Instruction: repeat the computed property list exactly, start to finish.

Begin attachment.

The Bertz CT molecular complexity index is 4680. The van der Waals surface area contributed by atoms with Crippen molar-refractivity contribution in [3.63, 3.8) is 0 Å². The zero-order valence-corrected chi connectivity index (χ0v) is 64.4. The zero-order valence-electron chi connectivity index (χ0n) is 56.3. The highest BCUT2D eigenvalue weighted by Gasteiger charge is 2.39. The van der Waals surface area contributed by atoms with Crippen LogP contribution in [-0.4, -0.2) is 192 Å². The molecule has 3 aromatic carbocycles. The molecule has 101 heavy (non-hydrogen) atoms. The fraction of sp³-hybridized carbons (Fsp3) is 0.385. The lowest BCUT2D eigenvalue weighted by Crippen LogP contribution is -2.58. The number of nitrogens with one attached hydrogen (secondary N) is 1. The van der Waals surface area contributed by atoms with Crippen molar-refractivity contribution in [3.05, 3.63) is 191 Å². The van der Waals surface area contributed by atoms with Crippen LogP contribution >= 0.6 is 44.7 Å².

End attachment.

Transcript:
The Bertz CT molecular complexity index is 4680. The van der Waals surface area contributed by atoms with Crippen molar-refractivity contribution in [3.63, 3.8) is 0 Å². The zero-order valence-corrected chi connectivity index (χ0v) is 64.4. The zero-order valence-electron chi connectivity index (χ0n) is 56.3. The highest BCUT2D eigenvalue weighted by Gasteiger charge is 2.39. The van der Waals surface area contributed by atoms with Crippen LogP contribution in [-0.4, -0.2) is 192 Å². The molecule has 3 aromatic carbocycles. The molecule has 101 heavy (non-hydrogen) atoms. The fraction of sp³-hybridized carbons (Fsp3) is 0.385. The lowest BCUT2D eigenvalue weighted by Crippen LogP contribution is -2.58. The number of nitrogens with one attached hydrogen (secondary N) is 1. The van der Waals surface area contributed by atoms with Crippen molar-refractivity contribution in [3.05, 3.63) is 191 Å². The van der Waals surface area contributed by atoms with Crippen LogP contribution >= 0.6 is 44.7 Å².